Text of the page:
Guest blog post by Luis Alvarado, President of the European Youth Forum
Innovative, inspiring, youthful. Perhaps not the first words that come to mind when you think of Molenbeek; a neighborhood in Brussels that to most of you reading this, won’t need much introduction. A neighbourhood stigmatised by connections to extreme violence and terrorist attacks in both Paris and Brussels. But after experiencing the drive and ambition of its young residents, these three impressions are exactly what resonate in my mind.
I recently had the opportunity to accompany European Commissioner for Youth, Education, Culture and Sport, Tibor Navracsics, on his visit to Molenbeek. The visit was in the framework of ‘European Dialogues’ – opportunities for the EU elite to connect with citizens on the ground. An excellent example of the European Commission working hand by hand with young people in Europe.
Little did I know beforehand how much I would be swept away by the energy of the place. Funnily enough, Molenbeek has the youngest population in Brussels (with an average age of around 30 years old). On our visit to the D’broej – Centrum West Centre we had the chance to meet local volunteers, young people from different nationalities carrying out their EVS and a whole range of initiatives working to empower the young people of Molenbeek, providing them with a platform to elevate themselves and speak up. Giving them opportunities to have a voice and express what they want from their future.
You might think I’m trying to sell you my script here – but this is the real magic the model of youth organisations and youth work puts on the table. A model that works and has been working for hundreds of years. It’s about solidarity, about not leaving anybody behind, and about being on the ground with those that need it the most. It’s about reducing and fighting inequalities and providing a young person, who has started off with much less than any of us, an opportunity not only to dream but also to access the necessary tools to be, do, love whomever and whatever they want.
During our visit, we met the Fanfakids using music as a way of expressing their dreams and hopes with the aim of reshaping how the world sees their home, Molenbeek. By inspiring themselves and others, their effect multiplies to more and more young people in the neighbourhood – who are becoming the real ambassadors of Molenbeek.
We have extended an invitation for them to raise their voice and share their music at the European Youth Event (EYE) 2018 in Strasbourg with 10,000 people from all over Europe. As the European Youth Forum, we will also be making an organisational effort to burst our own EU bubble – and bring as many of our activities as possible to the neighbourhood. Civil Society Organisations in the international scene have the responsibility to fight such media stigmas with our own resources, as small as our actions might seem.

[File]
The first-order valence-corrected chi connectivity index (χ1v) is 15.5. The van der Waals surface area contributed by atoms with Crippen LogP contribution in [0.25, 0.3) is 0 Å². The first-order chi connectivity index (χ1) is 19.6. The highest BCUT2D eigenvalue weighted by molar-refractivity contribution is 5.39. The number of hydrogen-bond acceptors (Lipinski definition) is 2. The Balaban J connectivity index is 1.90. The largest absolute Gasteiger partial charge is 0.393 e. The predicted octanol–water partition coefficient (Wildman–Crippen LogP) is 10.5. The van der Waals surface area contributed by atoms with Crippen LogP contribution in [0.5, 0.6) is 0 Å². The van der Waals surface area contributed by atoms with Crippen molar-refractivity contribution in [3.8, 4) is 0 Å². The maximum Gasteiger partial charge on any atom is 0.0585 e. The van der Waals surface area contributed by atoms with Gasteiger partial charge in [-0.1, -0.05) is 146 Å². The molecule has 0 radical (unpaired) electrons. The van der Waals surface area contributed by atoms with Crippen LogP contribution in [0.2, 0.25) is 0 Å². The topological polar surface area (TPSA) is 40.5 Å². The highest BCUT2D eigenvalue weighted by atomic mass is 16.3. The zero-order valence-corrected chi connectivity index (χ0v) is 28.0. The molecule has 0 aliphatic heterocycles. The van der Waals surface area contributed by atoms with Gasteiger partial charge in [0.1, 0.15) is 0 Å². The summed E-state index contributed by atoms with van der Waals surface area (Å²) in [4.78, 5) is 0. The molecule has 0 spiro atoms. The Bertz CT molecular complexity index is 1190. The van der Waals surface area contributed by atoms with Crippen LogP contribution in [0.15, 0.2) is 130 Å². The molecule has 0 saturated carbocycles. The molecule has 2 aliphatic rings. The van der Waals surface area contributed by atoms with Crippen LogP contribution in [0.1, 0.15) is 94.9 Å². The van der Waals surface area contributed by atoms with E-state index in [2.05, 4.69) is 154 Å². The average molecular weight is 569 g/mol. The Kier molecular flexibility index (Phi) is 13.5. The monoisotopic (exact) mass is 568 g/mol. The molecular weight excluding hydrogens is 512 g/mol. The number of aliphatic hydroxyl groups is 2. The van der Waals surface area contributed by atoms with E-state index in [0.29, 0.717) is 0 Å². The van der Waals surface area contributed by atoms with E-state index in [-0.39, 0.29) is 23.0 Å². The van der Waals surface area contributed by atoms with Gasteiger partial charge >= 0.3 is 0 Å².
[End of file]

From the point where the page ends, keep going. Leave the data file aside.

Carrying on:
We see it all over Europe and the world, young people have grown tired of waiting for somebody to give them what is theirs by right. They are standing up, raising their voices, and getting hands on to shape their surroundings. The European Commission and the Member States have an opportunity to create this enabling environment in the new EU Youth Strategy – by innovating something that reaches beyond its own Youth Unit. An opportunity for youth to become a real transversal topic, and coordinate all programs, mechanisms and initiatives as well as every euro that goes to young people from the EU budget to the same strategic goals.
Let’s make sure we don’t screw it up. We clearly see that the big talk in Brussels can have a transformative effect in the Molenbeeks of Europe. I know that the European Commission has joined us in this quest – so I call upon all of you and ask you, international Civil Society leaders, to help us help them in redefining the meaning of Molenbeek – a neighbourhood which has broken its doors wide open, let their youth take control and hopes to #YouthUp.
And to those of you reading this, my question to you is: as small as it may be – what are you doing in your organisations, institutions or volunteering time, outside of your day to day business which could mean a positive point of no return for a young person in your local Molenbeek?
By turning the tables around – Molenbeek passes from being the cradle of terrorism in Europe, to a centre of hope for future generations and an example for the rest of Europe that putting young people at the core is the most powerful medicine and engine for anything our societies may be challenged with. Let’s #YouthUp Molenbeek and #YouthUp Europe!
NB: #YouthUp is a campaign from the European Youth Forum to make political institutions and processes more youth-friendly.Guest contributor